Local activists who help maintain and upkeep the statue of republican Séan Russell in Fairview Park have said they feel Leo Varadkar’s call to have the statue taken down may have prompted others to deface the monument.
On Monday, the statue was defaced by being painted with the rainbow flag colours, usually associated with the LGBT movement.
Referring to Russell’s statue, in the context of the toppling of statues in the UK and the US after the killing of George Floyd, Mr Varadkar told 2FM earlier this month that “We have a few of our own statues we may need to take down”.
Russell was an IRA volunteer who fought in the 1916 Easter Rising and held senior positions within the IRA during the War of Independence. Refusing to recognise the Treaty, he continued to fight for the rest of his life, serving as Chief of Staff for the IRA from 1938 until his death. His monument, erected in the area in which he was born, also remembers 33 IRA members who died in the 1930’s and 40’s whether killed in action, executed or dying on hunger strike.
Malachy Steenson, veteran Republican whose grandparents and parents fought alongside Russell and is a local solicitor, was strongly critical of the attack on the statue and told RTÉ’s Liveline said that he believed Mr Varadkar’s words may have contributed to the mood which led to the vandalisation of the monument.
“This is a statue erected by the National Graves Association (NGA) to a local hero and Leo Varadkar has no power to take it down,” he said. “We’d like an apology from the Fine Gael leader for targeting Séan Russell’s monument as a statue he’d like to see taken down, and for being careless with his words, which he knew would be widely reported, at a time when you have people in this country as well as in other jurisdictions who are set on tearing down statues pretty indiscriminately,” he said.
Responding to claims that Russell was a Nazi and that he had died on a German u boat in 1940, the NGA said that “recent comments circulating in the media regarding Seán Russell are unknowingly or deliberately incorrect.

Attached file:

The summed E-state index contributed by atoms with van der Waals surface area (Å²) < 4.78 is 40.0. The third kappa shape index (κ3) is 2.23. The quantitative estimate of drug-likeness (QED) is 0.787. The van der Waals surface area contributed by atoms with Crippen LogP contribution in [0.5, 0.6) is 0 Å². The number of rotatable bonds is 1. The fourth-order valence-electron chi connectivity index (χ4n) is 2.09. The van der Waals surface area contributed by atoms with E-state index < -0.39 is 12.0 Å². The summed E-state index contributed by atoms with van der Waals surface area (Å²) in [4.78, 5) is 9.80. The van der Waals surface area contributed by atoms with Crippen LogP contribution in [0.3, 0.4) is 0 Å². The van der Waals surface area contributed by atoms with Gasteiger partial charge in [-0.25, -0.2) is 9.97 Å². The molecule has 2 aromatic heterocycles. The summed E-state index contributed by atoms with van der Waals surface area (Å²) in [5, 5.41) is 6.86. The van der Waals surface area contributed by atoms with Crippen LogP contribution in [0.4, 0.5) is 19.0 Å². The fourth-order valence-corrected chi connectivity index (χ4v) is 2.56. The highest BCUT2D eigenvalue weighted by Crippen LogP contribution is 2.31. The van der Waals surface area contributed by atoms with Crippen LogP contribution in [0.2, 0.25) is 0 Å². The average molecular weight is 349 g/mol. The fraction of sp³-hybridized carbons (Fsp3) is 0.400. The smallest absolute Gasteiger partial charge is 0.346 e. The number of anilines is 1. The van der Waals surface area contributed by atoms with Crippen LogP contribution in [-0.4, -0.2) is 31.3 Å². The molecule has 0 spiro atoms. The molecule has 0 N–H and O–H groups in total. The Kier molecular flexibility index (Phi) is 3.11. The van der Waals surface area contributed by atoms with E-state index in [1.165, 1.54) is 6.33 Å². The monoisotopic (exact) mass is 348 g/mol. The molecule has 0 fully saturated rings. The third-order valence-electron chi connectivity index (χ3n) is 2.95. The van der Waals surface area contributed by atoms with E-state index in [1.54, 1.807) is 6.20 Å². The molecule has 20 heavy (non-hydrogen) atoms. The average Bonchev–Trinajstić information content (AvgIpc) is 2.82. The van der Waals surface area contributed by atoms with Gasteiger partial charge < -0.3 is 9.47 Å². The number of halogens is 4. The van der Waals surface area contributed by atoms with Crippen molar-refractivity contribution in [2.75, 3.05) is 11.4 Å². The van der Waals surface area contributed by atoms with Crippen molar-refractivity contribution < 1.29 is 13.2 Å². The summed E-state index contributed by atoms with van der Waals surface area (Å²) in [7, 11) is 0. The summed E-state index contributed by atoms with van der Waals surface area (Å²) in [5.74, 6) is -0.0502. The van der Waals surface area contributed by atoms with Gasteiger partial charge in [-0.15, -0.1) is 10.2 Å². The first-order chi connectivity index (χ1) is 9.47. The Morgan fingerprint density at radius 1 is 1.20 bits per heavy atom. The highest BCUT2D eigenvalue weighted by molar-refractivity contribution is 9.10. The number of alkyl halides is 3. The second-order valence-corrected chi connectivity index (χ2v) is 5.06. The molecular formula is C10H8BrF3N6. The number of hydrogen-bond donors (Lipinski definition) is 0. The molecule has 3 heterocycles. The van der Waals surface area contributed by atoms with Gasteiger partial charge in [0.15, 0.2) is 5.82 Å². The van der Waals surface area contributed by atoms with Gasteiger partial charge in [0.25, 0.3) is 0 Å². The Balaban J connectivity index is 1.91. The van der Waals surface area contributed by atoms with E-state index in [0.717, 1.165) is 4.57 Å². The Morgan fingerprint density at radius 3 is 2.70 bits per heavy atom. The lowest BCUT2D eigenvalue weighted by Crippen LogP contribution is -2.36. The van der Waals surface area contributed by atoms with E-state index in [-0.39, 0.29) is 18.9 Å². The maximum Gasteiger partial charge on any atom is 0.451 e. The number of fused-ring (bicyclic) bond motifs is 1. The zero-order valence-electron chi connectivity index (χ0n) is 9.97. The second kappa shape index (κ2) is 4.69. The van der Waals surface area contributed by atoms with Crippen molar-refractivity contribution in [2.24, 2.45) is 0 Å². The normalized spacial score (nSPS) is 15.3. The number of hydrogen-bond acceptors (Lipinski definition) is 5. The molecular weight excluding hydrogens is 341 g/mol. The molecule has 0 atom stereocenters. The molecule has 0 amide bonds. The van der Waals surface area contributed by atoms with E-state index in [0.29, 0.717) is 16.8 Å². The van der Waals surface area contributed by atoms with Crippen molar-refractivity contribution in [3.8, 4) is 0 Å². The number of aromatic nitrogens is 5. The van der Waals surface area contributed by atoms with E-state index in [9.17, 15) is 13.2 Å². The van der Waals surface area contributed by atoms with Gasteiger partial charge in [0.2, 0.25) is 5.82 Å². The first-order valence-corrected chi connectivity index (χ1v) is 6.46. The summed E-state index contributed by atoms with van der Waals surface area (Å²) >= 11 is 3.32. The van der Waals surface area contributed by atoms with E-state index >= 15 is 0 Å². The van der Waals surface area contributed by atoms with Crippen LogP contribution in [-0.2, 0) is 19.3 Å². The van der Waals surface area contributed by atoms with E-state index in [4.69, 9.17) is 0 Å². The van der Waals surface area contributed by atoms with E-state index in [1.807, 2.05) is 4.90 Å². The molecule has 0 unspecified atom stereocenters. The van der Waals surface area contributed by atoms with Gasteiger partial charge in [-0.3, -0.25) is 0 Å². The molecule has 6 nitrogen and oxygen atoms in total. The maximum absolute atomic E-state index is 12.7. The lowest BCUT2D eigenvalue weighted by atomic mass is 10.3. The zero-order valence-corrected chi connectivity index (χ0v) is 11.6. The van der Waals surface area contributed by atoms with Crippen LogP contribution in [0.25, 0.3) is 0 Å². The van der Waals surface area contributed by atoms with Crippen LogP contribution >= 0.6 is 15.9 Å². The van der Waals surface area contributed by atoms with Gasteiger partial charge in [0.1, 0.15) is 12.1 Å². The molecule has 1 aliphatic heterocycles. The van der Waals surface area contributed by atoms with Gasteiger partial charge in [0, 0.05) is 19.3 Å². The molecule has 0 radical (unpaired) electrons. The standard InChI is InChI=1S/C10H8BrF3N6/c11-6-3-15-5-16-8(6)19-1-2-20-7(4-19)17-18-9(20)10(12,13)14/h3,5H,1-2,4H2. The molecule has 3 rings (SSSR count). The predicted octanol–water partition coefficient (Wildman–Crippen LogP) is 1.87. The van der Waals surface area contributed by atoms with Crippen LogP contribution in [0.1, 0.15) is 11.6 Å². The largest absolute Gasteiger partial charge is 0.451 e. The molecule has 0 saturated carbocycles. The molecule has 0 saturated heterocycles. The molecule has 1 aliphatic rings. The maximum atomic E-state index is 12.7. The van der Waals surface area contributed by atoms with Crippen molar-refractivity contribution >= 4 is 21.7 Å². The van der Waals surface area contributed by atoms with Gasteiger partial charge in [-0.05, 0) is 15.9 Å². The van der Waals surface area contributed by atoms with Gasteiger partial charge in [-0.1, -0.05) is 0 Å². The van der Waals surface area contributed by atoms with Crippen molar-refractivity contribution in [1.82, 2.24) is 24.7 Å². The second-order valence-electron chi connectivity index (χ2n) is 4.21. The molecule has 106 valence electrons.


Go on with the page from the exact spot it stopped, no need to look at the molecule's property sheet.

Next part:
“Seán Russell was no fascist, he was a traditional Irish Republican who also sought assistance for the campaign in Ireland in the Soviet Union and the United States. His thinking was that ‘England’s difficulty is Ireland’s opportunity” and he said himself that he “cared little for Nazi ideology”. Leo Varadkar might not agree with his republicanism but its wrong to call him a Nazi and he should know that when the Taoiseach calls for a statue to be taken down, there will be a reaction. Fine Gael, with their historical support for the Blueshirts may find they won’t want a spotlight on their past,” he said.
However, Mr Varadkar’s stated that ‘there is a statue in Fairview Park in Dublin of an Irish republican man who was also a Nazi collaborator,” and said he believes “any statues that come down should come down legally, let’s not engage in violence”.
Mr Steenson also noted that a board member of an organisation funded by Dublin City Council seemed to celebrate that the statue was defaced.
“A board member of GAZE, a festival which is sponsored by Dublin City Council, tweeted that she was “loving” that the statue was painted over, yet workers from Dublin City Council had to come out and clean the statue later that day. It seems to me that some serious questions need to be asked here,” said Mr Steenson.
Fine Gael councillor Ray McAdam from Cavan has submitted a request to Dublin City Council for the removal of Russell’s statue.